clock menu more-arrow no yes mobile

Filed under:

WWE Network Roundup (Nov. 29-Dec. 5): Smoky Mountain, Mid-South, Stampede, GWF

We are now finally starting to see the full potential of what WWE Network could be. Granted, we were never gonna see it right out of the gate, but it would have been nice. While I'm eternally grateful for all the new content, the timing of it is a little suspicious. Just as suspicious: the lack of an announcement from... I dunno, you know, WWE. Hopefully they keep it coming, but as Lance Storm said on Twitter this past Thursday, the onus will pretty much be on the subscribers.

This is the same company that is sending out surveys trying to gauge the reaction of main roster programming compared to NXT. I want to be positive and expect something good to come out of it, but my cynical smark brain knows better.

Enough chatter. On to the Network stuff.

The Usual Stuff

  • The October 29 Smackdown, "Who Ya Gonna Call?" is... you guessed it, the Halloween episode. Roman Reigns fought Kevin Owens in a non-title match, the Wyatt Family is pretty fucking evil, and Natalya has a really bad night.
  • The November 2 RAW, "Survive That", has a Survivor Series match—three weeks ahead of Survivor Series. Maybe they were on to something: this is the last in-ring appearance for Seth Rollins for the foreseeable future (he was injured during the European tour a few days after the show). Plus Bray Wyatt, eater of souls.
  • A new NXT has a SUPERSTIFF Samoa Joe versus Tomasso Ciampa match, you guys (spoils: Ciampa was killed). Also, Blue Pants is back! (She also gets killed after a new version of her theme plays—spoils: it's awful) Also say a prayer for Emma. She gon die soon. Casual Asuka.
  • An almost new Main Event features Naomi and Alicia Fox, Titus O'Neil taking on Heath Slater, and the Usos taking on Adam Rose and Brad Maddox.

Original Stuff

  • A new Breaking Ground profiles Nia Jax, Tyler Breeze taking with some of the ladies of NXT, and another firing caught on film.
  • Owen Hart's legacy has been wrangled with through the legal system for years, but finally, a new generation—and older fans, of course—will finally get to experience the career of the youngest of the Hart clan with the new DVD collection, Owen: Hart of Gold. Get a first look at it here.

Stuff from the Vault and...Stuff

You guys. There's a lot of stuff added. In fact, so much new content was added, I cannot list every episode individually. It's simply impossible. So... pick your poison, or your favorite territory, or something, and have fun.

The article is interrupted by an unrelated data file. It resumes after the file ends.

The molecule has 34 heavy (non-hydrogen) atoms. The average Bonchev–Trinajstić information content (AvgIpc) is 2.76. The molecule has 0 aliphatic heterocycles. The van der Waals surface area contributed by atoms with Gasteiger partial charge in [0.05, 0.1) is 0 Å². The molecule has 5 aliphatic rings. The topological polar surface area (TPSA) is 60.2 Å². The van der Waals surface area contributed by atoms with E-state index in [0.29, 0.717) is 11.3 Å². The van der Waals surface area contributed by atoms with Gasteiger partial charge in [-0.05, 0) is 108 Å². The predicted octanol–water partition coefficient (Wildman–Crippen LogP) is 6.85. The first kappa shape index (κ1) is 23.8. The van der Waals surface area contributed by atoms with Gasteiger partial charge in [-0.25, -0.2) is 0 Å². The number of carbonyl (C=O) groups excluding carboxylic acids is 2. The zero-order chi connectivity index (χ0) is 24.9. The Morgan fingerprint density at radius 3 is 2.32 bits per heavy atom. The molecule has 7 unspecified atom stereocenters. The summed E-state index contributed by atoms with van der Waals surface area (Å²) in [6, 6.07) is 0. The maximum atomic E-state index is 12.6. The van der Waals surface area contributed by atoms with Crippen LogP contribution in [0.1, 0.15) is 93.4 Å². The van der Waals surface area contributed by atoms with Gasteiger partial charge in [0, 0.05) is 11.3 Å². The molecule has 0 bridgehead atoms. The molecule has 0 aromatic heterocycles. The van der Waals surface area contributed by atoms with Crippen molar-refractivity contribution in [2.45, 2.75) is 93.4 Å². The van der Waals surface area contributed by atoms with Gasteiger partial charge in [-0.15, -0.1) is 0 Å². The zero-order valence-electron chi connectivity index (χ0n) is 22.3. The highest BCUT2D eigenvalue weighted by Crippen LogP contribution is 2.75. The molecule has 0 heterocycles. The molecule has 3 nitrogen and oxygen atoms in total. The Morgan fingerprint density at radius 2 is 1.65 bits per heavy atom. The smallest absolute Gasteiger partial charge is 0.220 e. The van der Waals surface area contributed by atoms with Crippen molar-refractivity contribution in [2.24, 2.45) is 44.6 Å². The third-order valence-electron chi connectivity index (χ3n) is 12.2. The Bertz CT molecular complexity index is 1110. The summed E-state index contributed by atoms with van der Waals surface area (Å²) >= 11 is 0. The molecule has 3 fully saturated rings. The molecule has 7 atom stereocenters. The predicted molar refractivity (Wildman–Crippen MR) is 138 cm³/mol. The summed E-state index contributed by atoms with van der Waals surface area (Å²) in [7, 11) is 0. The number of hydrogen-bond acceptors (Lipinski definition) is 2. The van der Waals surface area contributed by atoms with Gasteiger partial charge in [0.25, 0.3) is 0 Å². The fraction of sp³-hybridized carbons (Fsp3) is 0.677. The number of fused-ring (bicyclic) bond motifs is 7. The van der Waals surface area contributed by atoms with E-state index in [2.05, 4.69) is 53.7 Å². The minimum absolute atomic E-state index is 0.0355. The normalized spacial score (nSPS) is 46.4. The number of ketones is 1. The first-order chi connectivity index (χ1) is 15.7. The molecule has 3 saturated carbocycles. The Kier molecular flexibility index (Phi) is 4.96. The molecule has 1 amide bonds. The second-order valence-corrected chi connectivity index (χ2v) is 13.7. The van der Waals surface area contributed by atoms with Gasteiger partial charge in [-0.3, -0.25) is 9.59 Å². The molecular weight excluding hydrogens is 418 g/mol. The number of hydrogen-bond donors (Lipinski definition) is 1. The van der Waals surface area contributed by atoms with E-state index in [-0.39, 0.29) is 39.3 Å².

• Like the NWA? See what WCW Saturday Night was before it was WCW Saturday Night when they conducted interviews from news desks (I feel like I should get a weather report or something with these shows) with NWA World Championship Wrestling from 1985 to 1987 here.
  • Smoky Mountain Wrestling was a Jim Cornette outfit from the early 1990s and was a feeder system for the WWF's midcard during the early days of the New Generation Era. So... yeah. But SMW was not available to most of the country because of where they were situated (basically Tennessee, Kentucky, the Carolinas and the Virginias) unless you knew a tape trader—until now. Check out some 1994 episodes here.
  • Bill Watts' Mid-South Wrestling was seen as ahead of its time during its prime, but like Smoky Mountain, you couldn't see it unless you lived in or around Oklahome, Louisiana, or Mississippi or knew a tape trader. Now you can check out early Sting, early Junkyard Dog, and early Jim Ross in all its upscaled 720p HD glory here.
  • Or maybe latter-day AWA is your thing, which featured the likes of Curt Hennig, Scott Hall, and Rick Martel. Possibly the Rockers too. Episodes from 1987 and 1988 are now available here.
  • Or if you liked your never-ending adventures of the Von Erichs and Freebirds, World Class Championship Wrestling's what you're looking for. Episodes from 1986 and 1987 are new to the Network here.
  • Based out of Dallas, Texas, the Global Wrestling Federation was the last wrestling company to get a show on ESPN. It launched the careers of the likes of The Patriot, Harlem Heat, Sean Waltman, Raven, and Jerry Lynn. And Barry Horowitz, non-jobber. Oh, and Cactus Jack was here too. Episodes from 1990 to 1992 (which includes some USWA stuff) are available here.
  • Stampede Wrestling is probably the most celebrated independent in Canadian wrestling history. It launched the careers of the Harts (most of them), but also housed the Junkyard Dog, Jake "The Snake" Roberts, and the British Bulldogs among countless others. A few episodes from the late 1970s are available here.

Sign up for the newsletter Sign up for the Cageside Seats Daily Roundup newsletter!

A daily roundup of all your pro wrestling news from Cageside Seats